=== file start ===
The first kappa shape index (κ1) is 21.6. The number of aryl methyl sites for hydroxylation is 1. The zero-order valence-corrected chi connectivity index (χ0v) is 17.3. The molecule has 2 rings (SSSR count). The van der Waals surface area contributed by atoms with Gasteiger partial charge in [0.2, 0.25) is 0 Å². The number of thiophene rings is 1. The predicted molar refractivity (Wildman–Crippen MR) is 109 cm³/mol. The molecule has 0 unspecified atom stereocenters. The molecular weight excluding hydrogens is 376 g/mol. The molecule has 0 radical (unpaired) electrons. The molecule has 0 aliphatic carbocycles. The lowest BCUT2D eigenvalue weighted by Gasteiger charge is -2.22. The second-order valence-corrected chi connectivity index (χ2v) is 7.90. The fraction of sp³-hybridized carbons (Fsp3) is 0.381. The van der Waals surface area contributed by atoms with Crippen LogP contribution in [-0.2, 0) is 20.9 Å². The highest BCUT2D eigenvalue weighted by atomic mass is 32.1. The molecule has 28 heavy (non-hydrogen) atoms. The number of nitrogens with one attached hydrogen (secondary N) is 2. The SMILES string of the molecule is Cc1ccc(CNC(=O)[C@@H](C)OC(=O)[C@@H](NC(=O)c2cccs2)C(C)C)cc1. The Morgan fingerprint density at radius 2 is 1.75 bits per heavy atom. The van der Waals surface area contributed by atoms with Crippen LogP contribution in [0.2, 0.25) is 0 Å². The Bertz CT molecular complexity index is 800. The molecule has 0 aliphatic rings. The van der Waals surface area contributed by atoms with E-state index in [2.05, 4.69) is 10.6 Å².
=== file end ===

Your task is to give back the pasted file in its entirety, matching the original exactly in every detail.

The first kappa shape index (κ1) is 21.6. The number of aryl methyl sites for hydroxylation is 1. The zero-order valence-corrected chi connectivity index (χ0v) is 17.3. The molecule has 2 rings (SSSR count). The van der Waals surface area contributed by atoms with Gasteiger partial charge in [0.2, 0.25) is 0 Å². The number of thiophene rings is 1. The predicted molar refractivity (Wildman–Crippen MR) is 109 cm³/mol. The molecule has 0 unspecified atom stereocenters. The molecular weight excluding hydrogens is 376 g/mol. The molecule has 0 radical (unpaired) electrons. The molecule has 0 aliphatic carbocycles. The lowest BCUT2D eigenvalue weighted by Gasteiger charge is -2.22. The second-order valence-corrected chi connectivity index (χ2v) is 7.90. The fraction of sp³-hybridized carbons (Fsp3) is 0.381. The van der Waals surface area contributed by atoms with Crippen LogP contribution in [-0.2, 0) is 20.9 Å². The highest BCUT2D eigenvalue weighted by atomic mass is 32.1. The molecule has 28 heavy (non-hydrogen) atoms. The number of nitrogens with one attached hydrogen (secondary N) is 2. The SMILES string of the molecule is Cc1ccc(CNC(=O)[C@@H](C)OC(=O)[C@@H](NC(=O)c2cccs2)C(C)C)cc1. The Morgan fingerprint density at radius 2 is 1.75 bits per heavy atom. The van der Waals surface area contributed by atoms with Crippen LogP contribution in [0.2, 0.25) is 0 Å². The Bertz CT molecular complexity index is 800. The molecule has 0 aliphatic rings. The van der Waals surface area contributed by atoms with E-state index in [2.05, 4.69) is 10.6 Å².